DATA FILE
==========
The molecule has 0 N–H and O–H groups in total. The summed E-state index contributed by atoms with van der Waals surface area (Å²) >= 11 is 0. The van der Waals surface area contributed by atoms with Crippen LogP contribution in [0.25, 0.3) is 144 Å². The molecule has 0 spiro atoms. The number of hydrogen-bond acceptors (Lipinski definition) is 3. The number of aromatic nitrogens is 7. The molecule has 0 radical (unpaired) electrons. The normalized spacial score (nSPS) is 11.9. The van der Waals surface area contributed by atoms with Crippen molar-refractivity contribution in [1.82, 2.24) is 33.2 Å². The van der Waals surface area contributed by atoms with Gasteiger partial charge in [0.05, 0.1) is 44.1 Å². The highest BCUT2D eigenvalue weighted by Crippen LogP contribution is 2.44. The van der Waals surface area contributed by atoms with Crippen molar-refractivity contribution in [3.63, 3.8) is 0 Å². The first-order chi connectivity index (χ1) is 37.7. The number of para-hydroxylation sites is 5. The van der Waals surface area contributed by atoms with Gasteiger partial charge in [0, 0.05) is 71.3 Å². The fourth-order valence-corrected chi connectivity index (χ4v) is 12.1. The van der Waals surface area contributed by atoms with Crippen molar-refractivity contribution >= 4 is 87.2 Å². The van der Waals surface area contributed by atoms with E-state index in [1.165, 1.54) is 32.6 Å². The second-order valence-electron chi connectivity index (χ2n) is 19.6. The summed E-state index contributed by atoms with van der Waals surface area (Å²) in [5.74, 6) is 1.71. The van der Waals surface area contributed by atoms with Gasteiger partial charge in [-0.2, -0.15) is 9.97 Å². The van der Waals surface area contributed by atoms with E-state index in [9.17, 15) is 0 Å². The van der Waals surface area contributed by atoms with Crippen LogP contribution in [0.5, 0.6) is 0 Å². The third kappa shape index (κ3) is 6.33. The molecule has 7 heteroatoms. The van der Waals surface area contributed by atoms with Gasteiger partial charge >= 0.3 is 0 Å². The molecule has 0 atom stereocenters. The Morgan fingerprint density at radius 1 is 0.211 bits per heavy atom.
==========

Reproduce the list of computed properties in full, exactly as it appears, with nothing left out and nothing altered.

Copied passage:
The molecule has 0 N–H and O–H groups in total. The summed E-state index contributed by atoms with van der Waals surface area (Å²) >= 11 is 0. The van der Waals surface area contributed by atoms with Crippen LogP contribution in [0.25, 0.3) is 144 Å². The molecule has 0 spiro atoms. The number of hydrogen-bond acceptors (Lipinski definition) is 3. The number of aromatic nitrogens is 7. The molecule has 0 radical (unpaired) electrons. The normalized spacial score (nSPS) is 11.9. The van der Waals surface area contributed by atoms with Crippen molar-refractivity contribution in [1.82, 2.24) is 33.2 Å². The van der Waals surface area contributed by atoms with Gasteiger partial charge in [0.05, 0.1) is 44.1 Å². The highest BCUT2D eigenvalue weighted by Crippen LogP contribution is 2.44. The van der Waals surface area contributed by atoms with Crippen molar-refractivity contribution in [3.63, 3.8) is 0 Å². The first-order chi connectivity index (χ1) is 37.7. The number of para-hydroxylation sites is 5. The van der Waals surface area contributed by atoms with Gasteiger partial charge in [0, 0.05) is 71.3 Å². The fourth-order valence-corrected chi connectivity index (χ4v) is 12.1. The van der Waals surface area contributed by atoms with Crippen molar-refractivity contribution >= 4 is 87.2 Å². The van der Waals surface area contributed by atoms with E-state index in [1.165, 1.54) is 32.6 Å². The second-order valence-electron chi connectivity index (χ2n) is 19.6. The summed E-state index contributed by atoms with van der Waals surface area (Å²) in [5.74, 6) is 1.71. The van der Waals surface area contributed by atoms with Gasteiger partial charge in [-0.2, -0.15) is 9.97 Å². The van der Waals surface area contributed by atoms with E-state index in [9.17, 15) is 0 Å². The van der Waals surface area contributed by atoms with Crippen LogP contribution in [0.5, 0.6) is 0 Å². The third kappa shape index (κ3) is 6.33. The molecule has 7 heteroatoms. The van der Waals surface area contributed by atoms with Gasteiger partial charge >= 0.3 is 0 Å². The molecule has 0 atom stereocenters. The Morgan fingerprint density at radius 1 is 0.211 bits per heavy atom.